• Localizing your app to new language markets is similar to creating a new product in one aspect: there is a big uncertainty whether the newly targeted users will like it or not. If you do not localize you may lose big market potential. If you localize blindly you may waste your time and money, but conducting a professional market survey is much more expensive than an app developer can afford.

    How to minimize all these risks? Lean Manufacturing and Lean Startup principles have the answer:

    “Lean thinking defines value as providing benefit to the customer; anything else is waste” [i]

    How to apply this principle to app localization to create value and avoid waste? The whole process must rely on real customer involvement.

  • No matter how you translate you are facing with issues:

    • Machine translation is cheap but provides poor quality.
    • Community translation is excellent but never finished.
    • Professional translation is faultless but expensive.
    • No translation is perfect but users cannot give feedback easily.
    All these statements are true at some level and they apply to app localization, too.
    The solution is to mix the translation methods by taking only the best from all. That’s what we call on-device progressive translation. How does it work?

  • User engagement

    Increasing user engagement is a key goal for app marketing. The strongest engagement type is user contribution. One master of that is Waze offering different level of contribution opportunities: Everybody contributes with automatic traffic information running the Waze app. But then users can report different traffic incidents for the community, and on the extreme - users can extend/correct the Waze map.

    Translation as user contribution

    How an app with static content can still stimulate user contribution. The answer is translation.

  • The Total Available Market (TAM), the number of smart device users is growing fast. That gives us a chance to see some organic user base growth, but all the analysts are confident that is not enough to maintain a sustainable business on long term. We have to do more.

    To sell more most of app developers pour money and work on improving visibility and conversion rates within their Target Market. That’s not surprising – visibility and conversion rates are the home ground for marketing agencies, the territory where they feel safe to advise (and invoice).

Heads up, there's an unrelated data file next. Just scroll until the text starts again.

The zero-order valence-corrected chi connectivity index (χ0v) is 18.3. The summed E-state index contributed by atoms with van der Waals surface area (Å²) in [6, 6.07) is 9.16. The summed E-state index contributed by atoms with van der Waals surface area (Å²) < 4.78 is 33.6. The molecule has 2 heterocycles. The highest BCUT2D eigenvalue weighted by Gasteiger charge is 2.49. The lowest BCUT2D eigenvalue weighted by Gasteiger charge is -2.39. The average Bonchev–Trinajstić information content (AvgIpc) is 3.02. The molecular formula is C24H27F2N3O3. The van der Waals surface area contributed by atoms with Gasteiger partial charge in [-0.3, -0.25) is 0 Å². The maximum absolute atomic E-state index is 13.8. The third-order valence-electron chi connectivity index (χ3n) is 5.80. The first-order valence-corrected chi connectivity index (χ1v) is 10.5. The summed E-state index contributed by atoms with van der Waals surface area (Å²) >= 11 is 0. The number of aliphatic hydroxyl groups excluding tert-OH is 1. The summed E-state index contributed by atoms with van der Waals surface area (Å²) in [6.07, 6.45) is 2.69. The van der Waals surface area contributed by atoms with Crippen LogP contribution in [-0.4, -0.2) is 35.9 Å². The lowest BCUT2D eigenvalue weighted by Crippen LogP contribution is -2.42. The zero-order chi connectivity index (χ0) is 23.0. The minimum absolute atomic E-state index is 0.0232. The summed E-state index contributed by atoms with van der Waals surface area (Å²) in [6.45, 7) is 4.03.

But there are a couple of other – less frequently mentioned – options to grow your markets: mostly “do-it-yourself” tasks with good chance to succeed. To refresh the terminology: 

    Mobile app localization total available market


  • In the last post we saw that more than 1Bn users have no sufficient English knowledge to use English language mobile apps with comfort. It is a huge user base and grows day-by-day. So, how much more downloads, users and revenue can we get, if we localize our app?

    It depends on several factors. Let's look again what datapoints we can find on the internet. Very few. One great study is by Distimo looking at app monetization of developing markets:

  • Smartmobile market penetration is just accelerating ahead – this year 1,6Bn people will have smartmobile in their hands. Devices are spreading faster than language of the tech world - English. Soon the smartmobile market becomes a multicultural environment, yet a big piece of the ecosystem – smart mobile applications are still mostly in English.

    Most of the developer community understands English and do not have any experience to be in discomfort of not knowing the language. Just how do you feel about this: Ha megérted ezt a mondatot – jelentkezz nálam egy üveg jó Pilsner sörért.
    So how many people have this discomfort? There are no straight statistics available. Moreover, all app markets are quite shy about this topic. And if you try to find relevant data on the WEB, only very few articles are discussing it – mostly talking about the effect of localization, which we discuss in the next post.

    So we decided to do this homework and calculate the population of non-English speaking smartphone users. For each country we took the



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